Where to stay: Eva's Cottage - Romancing the River is a holiday home located in Washougal, a little over 3.5 miles (6 km) from Multnomah Falls on the Washington side of the Columbia River. All forests are, by definition, a dream for nature-lovers and just a short drive away from the falls and a busy interstate, you can find yourself in this peaceful, wooded location. This cozy cottage near the Washougal River is a secluded escape for travelers who love a little fishing or are simply looking to take a digital detox.
Rhine Falls, Switzerland
During the summer, up to 160,000 gallons (600,000 liters) of water flow over Rhine Falls every second in the Swiss town of Neuhausen am Rheinfall. There are more than a few viewing points to witness Mainland Europe’s largest waterfall ferociously roaring, as the falls are accessible from both the northern and the southern banks. The most popular observation platform though is the ‘Känzeli’ on the South shore, which you can access through Laufen Castle (where you can also enjoy a tour), or you can take a boat trip to the Rhine Falls cliffs. But be warned – you will get wet. The scenic falls are only a quick 45-minute drive from Zurich with plenty of must-sees along the way, including Munot Fortress, a 16th-century ring-shaped fortification overlooking Schaffhausen, a picturesque medieval town on the Upper Rhine between the Black Forest and Lake Constance.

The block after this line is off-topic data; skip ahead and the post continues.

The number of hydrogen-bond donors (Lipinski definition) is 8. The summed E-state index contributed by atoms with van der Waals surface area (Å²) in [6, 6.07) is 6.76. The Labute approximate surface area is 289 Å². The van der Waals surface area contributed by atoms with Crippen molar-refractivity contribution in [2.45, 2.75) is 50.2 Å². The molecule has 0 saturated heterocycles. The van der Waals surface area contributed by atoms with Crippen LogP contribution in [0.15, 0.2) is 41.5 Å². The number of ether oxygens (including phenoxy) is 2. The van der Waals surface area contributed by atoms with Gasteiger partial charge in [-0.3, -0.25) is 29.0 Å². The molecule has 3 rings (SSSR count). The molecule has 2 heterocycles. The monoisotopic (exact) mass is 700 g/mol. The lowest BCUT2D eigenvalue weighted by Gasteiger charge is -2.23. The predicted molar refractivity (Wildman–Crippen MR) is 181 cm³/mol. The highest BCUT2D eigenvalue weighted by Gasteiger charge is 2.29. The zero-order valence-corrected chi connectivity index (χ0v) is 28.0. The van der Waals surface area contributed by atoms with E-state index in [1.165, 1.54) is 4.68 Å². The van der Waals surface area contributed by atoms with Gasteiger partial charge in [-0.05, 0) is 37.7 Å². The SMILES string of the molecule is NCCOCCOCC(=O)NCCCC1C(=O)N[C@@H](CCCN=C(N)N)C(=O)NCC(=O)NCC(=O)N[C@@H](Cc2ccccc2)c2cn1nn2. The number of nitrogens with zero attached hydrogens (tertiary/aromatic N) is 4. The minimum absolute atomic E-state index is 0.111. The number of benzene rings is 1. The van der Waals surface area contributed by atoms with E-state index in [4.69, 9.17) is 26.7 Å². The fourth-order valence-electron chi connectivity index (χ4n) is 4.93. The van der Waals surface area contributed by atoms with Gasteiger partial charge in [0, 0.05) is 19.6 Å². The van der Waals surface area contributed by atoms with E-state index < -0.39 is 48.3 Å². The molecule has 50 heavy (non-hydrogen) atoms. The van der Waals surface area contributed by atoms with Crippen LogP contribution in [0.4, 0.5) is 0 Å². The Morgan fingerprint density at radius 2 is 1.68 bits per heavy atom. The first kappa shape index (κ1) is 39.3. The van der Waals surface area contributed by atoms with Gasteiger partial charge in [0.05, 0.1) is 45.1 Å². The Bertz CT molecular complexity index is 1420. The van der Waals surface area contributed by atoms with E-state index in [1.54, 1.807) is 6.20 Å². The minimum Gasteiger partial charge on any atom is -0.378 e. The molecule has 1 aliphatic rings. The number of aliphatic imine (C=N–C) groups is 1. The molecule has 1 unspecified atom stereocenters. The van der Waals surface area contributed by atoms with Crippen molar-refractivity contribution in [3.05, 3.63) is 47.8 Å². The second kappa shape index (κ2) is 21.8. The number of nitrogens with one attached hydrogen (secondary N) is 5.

Where to stay: Dating from 1654, the traditional Hotel2B is located in the historic centre of Schaffhausen. Travelers who would like to continue enjoying the outstanding beauty of the area can visit the Regionaler Naturpark Schaffhausen, a natural wonderland straddling the Swiss-German border about a six-mile (10 km) drive away.
Bidulginang Waterfalls, South Korea